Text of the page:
Interesting Facts about Honey

Certain nutritionists have long touted the potential health benefits of honey, and in recent decades, this has received several bouts of media attention. However, there is much more to the science of honey and honeybees than what is commonly discussed on the news! Historically, honey is one of the most fascinating foods in existence. It has had historical ramifications or significance in almost every aspect of human life: trade, agriculture, general environmental practices, religion, and even certain branches of medicine.

Wild honey is believed to have served as a semi-common food source for early hunter-gatherers, and especially due to international trade, it is sometimes still enjoyed by humans in many parts of the world. Beekeeping as a profession is believed to have developed sometime circa 2500 BCE, presumably in the vicinity of Egypt or somewhere else in Africa. Since honeybee distribution has long since spread nearly worldwide and certainly pre-dates agricultural development, honey has also become one of the world’s most popular sweeteners. Despite the risk of bee stings, honey has also been noted to be enjoyed by other types of mammals – most particularly honey badgers and certain types of bears.

Honey has frequently been considered to be a luxurious or even sacred food in many parts of the world, as its collection clearly comes with a risk and bees have been considered sacred to some of the more noteworthy deities. The value of honey has also been touted in certain Abrahamic traditions, as its desirability was occasionally implied in either the Torah or the New Testament. For these reasons, beekeeping was often primarily associated with monks, priests, or priestesses throughout much of human history. Ancient Egyptian Queen Cleopatra VII and various other religious or political officials were sometimes said to have bathed in honey, which has also historically been used in perfumes, body ointments, and many other types of luxuries. The Ancient Mayans were also known to prize honey for similar types of reasons, as bees were associated with the god Ah-Muzen-Cab.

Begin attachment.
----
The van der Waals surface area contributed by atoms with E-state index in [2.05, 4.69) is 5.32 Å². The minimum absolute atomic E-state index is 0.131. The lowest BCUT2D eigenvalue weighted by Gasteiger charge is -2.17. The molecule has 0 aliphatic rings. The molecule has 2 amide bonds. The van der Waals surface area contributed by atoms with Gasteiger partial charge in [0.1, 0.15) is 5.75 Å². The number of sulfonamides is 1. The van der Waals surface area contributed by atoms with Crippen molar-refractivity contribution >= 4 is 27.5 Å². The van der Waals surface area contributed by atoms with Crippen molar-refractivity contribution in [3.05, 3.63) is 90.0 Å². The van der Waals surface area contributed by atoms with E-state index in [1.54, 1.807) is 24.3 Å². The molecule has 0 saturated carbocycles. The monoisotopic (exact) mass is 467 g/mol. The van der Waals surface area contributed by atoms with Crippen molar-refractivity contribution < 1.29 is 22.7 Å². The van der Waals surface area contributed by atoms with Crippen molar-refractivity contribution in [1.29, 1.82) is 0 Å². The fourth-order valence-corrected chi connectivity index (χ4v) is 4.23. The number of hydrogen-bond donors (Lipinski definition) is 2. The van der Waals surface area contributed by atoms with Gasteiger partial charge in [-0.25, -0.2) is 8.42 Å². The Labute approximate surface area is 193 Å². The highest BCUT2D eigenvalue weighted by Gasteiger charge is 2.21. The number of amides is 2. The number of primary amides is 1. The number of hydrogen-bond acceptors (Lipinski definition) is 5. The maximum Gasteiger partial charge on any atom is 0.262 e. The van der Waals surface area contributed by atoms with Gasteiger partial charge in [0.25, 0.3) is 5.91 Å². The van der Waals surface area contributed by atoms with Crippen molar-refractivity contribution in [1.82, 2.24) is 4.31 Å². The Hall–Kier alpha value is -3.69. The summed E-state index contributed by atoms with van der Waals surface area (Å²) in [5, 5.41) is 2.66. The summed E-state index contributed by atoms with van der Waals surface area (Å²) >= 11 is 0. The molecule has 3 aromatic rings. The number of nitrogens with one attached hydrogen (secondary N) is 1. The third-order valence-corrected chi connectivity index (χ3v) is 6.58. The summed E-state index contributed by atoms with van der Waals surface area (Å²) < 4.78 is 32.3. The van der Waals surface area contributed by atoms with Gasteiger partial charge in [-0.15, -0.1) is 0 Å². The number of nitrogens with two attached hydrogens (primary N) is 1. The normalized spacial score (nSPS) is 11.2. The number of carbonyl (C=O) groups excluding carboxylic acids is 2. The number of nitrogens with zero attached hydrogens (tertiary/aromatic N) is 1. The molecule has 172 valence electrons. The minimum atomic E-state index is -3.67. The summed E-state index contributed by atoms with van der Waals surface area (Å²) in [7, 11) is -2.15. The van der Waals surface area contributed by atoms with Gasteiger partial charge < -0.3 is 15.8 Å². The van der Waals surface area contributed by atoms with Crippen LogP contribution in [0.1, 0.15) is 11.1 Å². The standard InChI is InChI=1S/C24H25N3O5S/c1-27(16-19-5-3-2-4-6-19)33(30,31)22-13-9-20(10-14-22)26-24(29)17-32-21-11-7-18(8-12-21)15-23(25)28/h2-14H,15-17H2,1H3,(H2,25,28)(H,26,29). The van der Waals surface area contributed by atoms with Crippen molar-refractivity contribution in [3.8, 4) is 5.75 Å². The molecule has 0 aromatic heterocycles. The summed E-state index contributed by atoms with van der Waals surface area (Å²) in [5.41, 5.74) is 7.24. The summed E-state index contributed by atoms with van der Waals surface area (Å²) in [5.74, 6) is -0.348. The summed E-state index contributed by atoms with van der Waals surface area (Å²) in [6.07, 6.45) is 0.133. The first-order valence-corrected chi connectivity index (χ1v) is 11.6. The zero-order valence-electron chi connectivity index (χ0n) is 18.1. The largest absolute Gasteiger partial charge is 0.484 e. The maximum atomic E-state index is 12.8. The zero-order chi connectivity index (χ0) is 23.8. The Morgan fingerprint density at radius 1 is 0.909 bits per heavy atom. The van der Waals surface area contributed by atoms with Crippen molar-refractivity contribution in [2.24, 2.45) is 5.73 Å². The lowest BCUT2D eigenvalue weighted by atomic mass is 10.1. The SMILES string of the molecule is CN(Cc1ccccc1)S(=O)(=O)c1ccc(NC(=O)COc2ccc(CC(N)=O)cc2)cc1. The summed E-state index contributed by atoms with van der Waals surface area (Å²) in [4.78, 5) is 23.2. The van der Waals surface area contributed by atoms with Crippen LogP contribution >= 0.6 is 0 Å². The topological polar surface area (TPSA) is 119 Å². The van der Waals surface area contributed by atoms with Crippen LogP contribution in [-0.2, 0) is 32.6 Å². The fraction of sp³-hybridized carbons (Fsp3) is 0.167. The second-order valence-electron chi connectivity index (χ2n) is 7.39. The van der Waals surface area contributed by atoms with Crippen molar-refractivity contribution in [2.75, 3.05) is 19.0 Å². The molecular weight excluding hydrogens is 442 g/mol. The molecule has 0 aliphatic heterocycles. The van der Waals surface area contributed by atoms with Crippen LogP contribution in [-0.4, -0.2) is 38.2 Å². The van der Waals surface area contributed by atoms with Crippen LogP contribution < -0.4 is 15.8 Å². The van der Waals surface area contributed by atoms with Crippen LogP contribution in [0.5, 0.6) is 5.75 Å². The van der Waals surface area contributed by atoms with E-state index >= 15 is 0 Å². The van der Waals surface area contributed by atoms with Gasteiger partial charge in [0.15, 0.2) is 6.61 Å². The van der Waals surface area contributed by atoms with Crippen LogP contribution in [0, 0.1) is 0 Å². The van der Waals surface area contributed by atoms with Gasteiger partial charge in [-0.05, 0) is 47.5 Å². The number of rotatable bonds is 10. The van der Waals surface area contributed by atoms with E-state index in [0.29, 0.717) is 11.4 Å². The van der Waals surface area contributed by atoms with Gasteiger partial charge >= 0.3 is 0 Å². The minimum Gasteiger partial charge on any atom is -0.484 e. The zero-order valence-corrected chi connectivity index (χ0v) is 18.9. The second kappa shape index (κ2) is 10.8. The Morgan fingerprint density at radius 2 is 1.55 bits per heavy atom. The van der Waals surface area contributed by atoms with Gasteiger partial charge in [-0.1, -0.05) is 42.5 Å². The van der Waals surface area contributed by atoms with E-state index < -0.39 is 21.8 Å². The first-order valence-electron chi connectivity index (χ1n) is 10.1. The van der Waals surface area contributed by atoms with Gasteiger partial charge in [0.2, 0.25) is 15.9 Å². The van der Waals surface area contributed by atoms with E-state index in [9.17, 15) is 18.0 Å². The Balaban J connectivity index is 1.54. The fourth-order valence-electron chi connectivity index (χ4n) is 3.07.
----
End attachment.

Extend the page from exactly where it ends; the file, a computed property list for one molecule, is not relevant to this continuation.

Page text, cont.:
Honey is also considered a powerful preservative, having a virtually indefinite shelf life, and is considered to be one of the healthiest sources of natural sugar. Honey has also been shown to have a more limited effect on blood sugar than many other types of commonly used sweeteners, and conversely to substances like cane sugar and corn syrup, honey has also been shown to have some benefits in wound-healing and the treatment of certain infections. Even many people who are allergic to bee stings are frequently not known to be allergic to honey, meaning that the food can be enjoyed by a wide variety of people. However, honey is also not the panacea which many doctors in the ancient world believed it to be. It should also be noted that honey sometimes contains a form of the botulinium toxin, a medically controversial substance which is the primary ingredient in Botox and the main reason why honey should not be fed to children under 1. Many of the more reputable honey providers strive to negate this risk, fortunately, so a teen or adult who interested in using botulism-free honey might do well to investigate any local honey providers which might adhere to botulism-free standards of honey preparation. However, it is still medically advisable to follow the general advice of not feeding honey to children under 12 months.

To this day, despite the occasional botulism and bee sting risks, honey is still an important part of agricultural development in many parts of the world. Honey and other bee-derived substances from New Zealand have also been suggested to boast some of the strongest health benefits, with the honey being particularly abundant in antioxidants and even the venom actually demonstrating some potential in the fight against HIV. Various NPOs like Adopt-A-Hive, Heifer International, and Oxfam also help to improve global living standards while fighting to maintain a healthy population of bees. Worldwide honey sales have unfortunately also been noted to have been declining within the last few years, which makes it all the more important for people to appreciate the importance of maintaining bees, honey supplies, and other types of bee-derived products.

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